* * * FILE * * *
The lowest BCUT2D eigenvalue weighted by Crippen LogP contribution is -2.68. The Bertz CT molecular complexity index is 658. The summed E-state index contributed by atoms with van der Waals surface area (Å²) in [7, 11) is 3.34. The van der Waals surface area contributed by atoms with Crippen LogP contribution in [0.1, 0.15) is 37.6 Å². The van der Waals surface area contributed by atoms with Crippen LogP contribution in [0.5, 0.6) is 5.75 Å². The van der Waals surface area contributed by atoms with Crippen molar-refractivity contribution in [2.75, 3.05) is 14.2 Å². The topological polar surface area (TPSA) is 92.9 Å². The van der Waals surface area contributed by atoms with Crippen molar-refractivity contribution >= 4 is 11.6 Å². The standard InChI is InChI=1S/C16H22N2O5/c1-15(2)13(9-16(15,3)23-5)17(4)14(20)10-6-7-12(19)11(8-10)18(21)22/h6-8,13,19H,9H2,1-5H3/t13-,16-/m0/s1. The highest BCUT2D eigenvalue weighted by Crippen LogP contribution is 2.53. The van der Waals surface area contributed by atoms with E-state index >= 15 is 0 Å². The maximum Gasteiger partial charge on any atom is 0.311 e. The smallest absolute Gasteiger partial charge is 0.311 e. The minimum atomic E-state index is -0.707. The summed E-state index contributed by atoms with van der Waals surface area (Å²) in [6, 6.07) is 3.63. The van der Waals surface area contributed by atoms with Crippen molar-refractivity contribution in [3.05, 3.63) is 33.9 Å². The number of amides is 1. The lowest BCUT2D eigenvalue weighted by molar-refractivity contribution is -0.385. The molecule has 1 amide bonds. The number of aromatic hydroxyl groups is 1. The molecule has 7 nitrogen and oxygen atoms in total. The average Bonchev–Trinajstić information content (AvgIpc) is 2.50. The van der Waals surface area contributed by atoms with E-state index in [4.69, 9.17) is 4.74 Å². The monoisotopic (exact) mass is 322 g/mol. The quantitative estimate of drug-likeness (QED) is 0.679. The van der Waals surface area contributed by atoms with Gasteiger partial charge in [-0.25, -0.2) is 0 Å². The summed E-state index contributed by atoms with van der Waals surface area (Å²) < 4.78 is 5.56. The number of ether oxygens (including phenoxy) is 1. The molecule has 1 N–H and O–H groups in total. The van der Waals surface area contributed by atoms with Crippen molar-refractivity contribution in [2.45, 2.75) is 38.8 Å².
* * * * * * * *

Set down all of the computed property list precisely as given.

The lowest BCUT2D eigenvalue weighted by Crippen LogP contribution is -2.68. The Bertz CT molecular complexity index is 658. The summed E-state index contributed by atoms with van der Waals surface area (Å²) in [7, 11) is 3.34. The van der Waals surface area contributed by atoms with Crippen LogP contribution in [0.1, 0.15) is 37.6 Å². The van der Waals surface area contributed by atoms with Crippen LogP contribution in [0.5, 0.6) is 5.75 Å². The van der Waals surface area contributed by atoms with Crippen molar-refractivity contribution in [2.75, 3.05) is 14.2 Å². The topological polar surface area (TPSA) is 92.9 Å². The van der Waals surface area contributed by atoms with Crippen molar-refractivity contribution >= 4 is 11.6 Å². The standard InChI is InChI=1S/C16H22N2O5/c1-15(2)13(9-16(15,3)23-5)17(4)14(20)10-6-7-12(19)11(8-10)18(21)22/h6-8,13,19H,9H2,1-5H3/t13-,16-/m0/s1. The highest BCUT2D eigenvalue weighted by Crippen LogP contribution is 2.53. The van der Waals surface area contributed by atoms with E-state index >= 15 is 0 Å². The maximum Gasteiger partial charge on any atom is 0.311 e. The smallest absolute Gasteiger partial charge is 0.311 e. The minimum atomic E-state index is -0.707. The summed E-state index contributed by atoms with van der Waals surface area (Å²) in [6, 6.07) is 3.63. The van der Waals surface area contributed by atoms with Crippen molar-refractivity contribution in [3.05, 3.63) is 33.9 Å². The number of amides is 1. The lowest BCUT2D eigenvalue weighted by molar-refractivity contribution is -0.385. The molecule has 1 amide bonds. The number of aromatic hydroxyl groups is 1. The molecule has 7 nitrogen and oxygen atoms in total. The average Bonchev–Trinajstić information content (AvgIpc) is 2.50. The van der Waals surface area contributed by atoms with E-state index in [4.69, 9.17) is 4.74 Å². The monoisotopic (exact) mass is 322 g/mol. The quantitative estimate of drug-likeness (QED) is 0.679. The van der Waals surface area contributed by atoms with Gasteiger partial charge in [-0.25, -0.2) is 0 Å². The summed E-state index contributed by atoms with van der Waals surface area (Å²) < 4.78 is 5.56. The number of ether oxygens (including phenoxy) is 1. The molecule has 1 N–H and O–H groups in total. The van der Waals surface area contributed by atoms with Crippen molar-refractivity contribution in [2.45, 2.75) is 38.8 Å².